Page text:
And was cast down to Earth because he defied God’s order when He ( The Mighty ) ordered the Angels to bow down to Adam (peace be upon him) because of jealousy.

Both religions disagree on the subjects of death, Paradise, Purgatory and Hell.
I am only stating the dissimilarities.

First I apologize, I never intended to use that verse to offend you or anyone for that matter.
I did not use it against you,I acknowledge the differences between Christianity and Islam.
All I wanted is to provide the Islamic point of view by using that verse.

Aside from that you made a capital G in Ghost, are you referring to the Holy Ghost in Christianity?
Because what I meant by ghosts are those things which some people refer to when they talk about hunted houses for example.

Offended? No, it’s fine. I just was telling you that using the Qur’an to convince me of Islamic beliefs is insufficient since I do not believe it.

Also, yeah that was a grammar mistake. I meant “ghost.” I do personally believe in ghost. The Church has no real position on this, only that when someone dies they are judged and go to heaven, hell, or purgatory. These aren’t real physical places, at least not in the intermediate state, but are just states. Perhaps ghost’s are in purgatory, or possibly hell, maybe even heaven. I do not know. But there is a lot of evidence for paranormal activity.

This is another place where Christianity and Islam differ, where in Islam we believe Satan was not created as Angel, for the lack of better word, he was born in another species.
But he was given a high status among other Angels to stay in Heaven and worship with the Angels, while the rest of the Jinn were already on Earth.
And was cast down to Earth because he defied God’s order when He ( The Mighty ) ordered the Angels to bow down to Adam (peace be upon him) because of jealousy.

Both religions disagree on the subjects of death, Paradise, Purgatory and Hell.
I am only stating the dissimilarities.

Yes, Christianity does not believe in the existence of Jinn. We believe in angels, some good, and other bad [demons]. We believe Lucifer, Satan, the Devil, or whatever he may be called by, rebelled against God because we believe angels have free will. Satan wanted to be like God, but nobody can be like God. Satan and his army were cast from heaven and brought sin into the world.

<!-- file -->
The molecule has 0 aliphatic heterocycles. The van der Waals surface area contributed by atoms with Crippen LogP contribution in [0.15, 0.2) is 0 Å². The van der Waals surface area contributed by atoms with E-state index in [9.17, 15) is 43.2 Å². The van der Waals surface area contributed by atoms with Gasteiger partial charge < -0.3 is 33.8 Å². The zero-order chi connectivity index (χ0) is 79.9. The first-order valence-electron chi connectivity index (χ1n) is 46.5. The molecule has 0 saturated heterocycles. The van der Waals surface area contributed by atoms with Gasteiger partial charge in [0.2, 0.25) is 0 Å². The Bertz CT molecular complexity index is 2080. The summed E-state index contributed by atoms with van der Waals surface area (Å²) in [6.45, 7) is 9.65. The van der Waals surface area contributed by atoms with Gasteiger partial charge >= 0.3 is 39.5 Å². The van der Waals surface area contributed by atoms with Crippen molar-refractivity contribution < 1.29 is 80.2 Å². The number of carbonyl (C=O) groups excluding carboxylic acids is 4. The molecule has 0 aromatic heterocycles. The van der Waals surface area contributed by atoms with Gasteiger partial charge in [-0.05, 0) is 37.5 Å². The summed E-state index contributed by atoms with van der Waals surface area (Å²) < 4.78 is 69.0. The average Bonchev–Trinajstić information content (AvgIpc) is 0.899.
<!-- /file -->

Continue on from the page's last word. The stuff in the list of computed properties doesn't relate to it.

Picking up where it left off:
Judaism and Christianity both teach the man has free will, but Islam denies this. So Judaism and Christianity are closer.

Islam teaches man has free will, but that angels don’t.

So then this must be wrong, from the Catholic Encyclopedia:

The Mohammedan doctrine of predestination is equivalent to fatalism. They believe in God’s absolute decree and predetermination both of good and of evil; viz., whatever has been or shall be in the world, whether good or bad, proceeds entirely from the Divine will, and is irrevocably fixed and recorded from all eternity. The possession and the exercise of our own free will is, accordingly, futile and useless. The absurdity of this doctrine was felt by later Mohammedan theologians, who sought in vain by various subtile distinctions to minimize it.
Oussani, G. (1911). Mohammed and Mohammedanism. In The Catholic Encyclopedia. New York: Robert Appleton Company. newadvent.org/cathen/10424a.htm

That is also what Judaism teaches. Mankind is, in a sense, superior to angels since only the former has free will.

Interesting difference with Christianity which teaches that by free will the angel Satan fell and 1/3 of the angels fell with him. Fourth Lateran Council:

“Diabolus enim et alii dæmones a Deo quidem naturâ creati sunt boni, sed ipsi per se facti sunt mali.”

(“the Devil and the other demons were created by God good in their nature but they by themselves have made themselves evil.”)

… Muslims believe that man has free will to chose good and evil…

Based on the strictness of theology and religious law, I’d say Islam. IIUC.

ICXC NIKA

Quoting verses is like telling you why I am as a Muslim believe in so and so, was not intended to convince you of my beliefs.

This is really an interesting topic I would like to know more about.
In the perspective of the Catholic Church, when a person dies who will judge him and where?